The patients with PSS and AHMs will be given the option of participating in the concept mapping exercises via one of the following means: (1) face-to-face focus groups of 5–10 people (if they live within 10 miles of the research centre), (2) a web-based interface or (3) paper-based questionnaire. HCPs will participate via the online web-based interface or on paper-based questionnaires. The participants completing the web-based concept mapping exercise will be given a unique username (not their name) and password.

In the group brainstorming session, a trained facilitator may use neutral prompts if ideas start to dry up. The participants also have the option of completing their responses on a piece of paper and handing it to a facilitator if they do not feel comfortable verbalising their responses. In the online format, the participants will be able to see the anonymous responses of the participants who have already completed the brainstorming process, which may help to prompt their own ideas. The participants choosing to complete the exercises on paper via the post will have a blank piece of paper to record their ideas on and will not have the benefit of seeing other peoples’ responses.

When conducting the sorting and rating exercises, the participants may choose a different method to their chosen one for brainstorming if they wish. For example, they may complete the sorting and rating exercise online if they attended a face-to-face meeting for brainstorming. Furthermore, the participants may take part in sorting or rating even if they did not originally undertake the brainstorming exercise.

Concept mapping analysis and interpretation

The data generated from the above exercises will be analysed and represented in objective form as visual maps using the Concept Systems Global software package.

The maps will highlight the priority areas for each stakeholder group in improving function of the patients with PSS. Similarities and disparities between the stakeholder groups can be identified and if appropriate subgroup analyses will be carried out using the baseline demographic data collected at the start of the study and the self-assessment data. The “go zones” represent areas that are of most importance for more than one stakeholder group and so are of particular importance for planning interventions.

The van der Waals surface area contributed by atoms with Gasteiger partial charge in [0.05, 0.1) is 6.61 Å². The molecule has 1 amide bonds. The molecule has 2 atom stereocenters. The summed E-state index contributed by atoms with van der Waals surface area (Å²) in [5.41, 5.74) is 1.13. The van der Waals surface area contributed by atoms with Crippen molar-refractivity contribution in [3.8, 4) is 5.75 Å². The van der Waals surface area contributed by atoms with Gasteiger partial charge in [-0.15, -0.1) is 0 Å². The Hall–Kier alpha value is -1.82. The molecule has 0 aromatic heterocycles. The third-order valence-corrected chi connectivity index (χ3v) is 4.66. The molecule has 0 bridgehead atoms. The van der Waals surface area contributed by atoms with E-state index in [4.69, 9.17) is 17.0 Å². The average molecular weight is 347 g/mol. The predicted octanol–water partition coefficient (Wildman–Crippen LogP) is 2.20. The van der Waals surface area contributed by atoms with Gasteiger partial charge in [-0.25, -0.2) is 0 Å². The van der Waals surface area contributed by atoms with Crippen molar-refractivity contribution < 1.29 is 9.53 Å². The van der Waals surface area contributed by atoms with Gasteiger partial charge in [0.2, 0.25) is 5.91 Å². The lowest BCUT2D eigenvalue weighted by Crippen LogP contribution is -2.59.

Intervention development phase

The key barriers or factors identified in the GCM exercises will be used as the basis for developing interventions and selecting appropriate measures which can be used later for a formal evaluation of effectiveness. We will use an existing, reportable method described by Kolehmainen and Francis29 to identify the techniques to be used in the intervention and will review existing literature to identify the measures. This involves three steps.

First, potential intervention techniques (active ingredients) will be identified from existing literature and relevant evidence-based theories. These will be identified in relation to the prioritised factors. Where the literature to indicate a technique for a factor is scarce, evidence-based theories from related fields, such as behaviour change will be used. Existing tools such as a matrix of behaviour change techniques30 enable systematic identification of techniques from these fields. Second, the factor is specified as an observable and measurable ‘construct’ and a measure for identifying change in it will be selected. Third, each technique and factor pair is presented as a testable hypothesis in relation to the primary outcome.

An illustrative example of the application of this three-step method is shown below.

Illustrative example: potential factor—chronic fatigue

Evidence-based intervention techniques to target chronic fatigue include, grading physical activity/exercise15 and goal setting, biofeedback and body changes.30 Chronic fatigue is commonly measured as the self-reported mental and physical tiredness, by using tools such as the Chalder Fatigue Scale31 or the Profile of Fatigue.32 The testable hypothesis may be articulated as “grading, goal setting, biofeedback and body changes can be used to reduce chronic fatigue in order to increase participation in meaningful occupations.”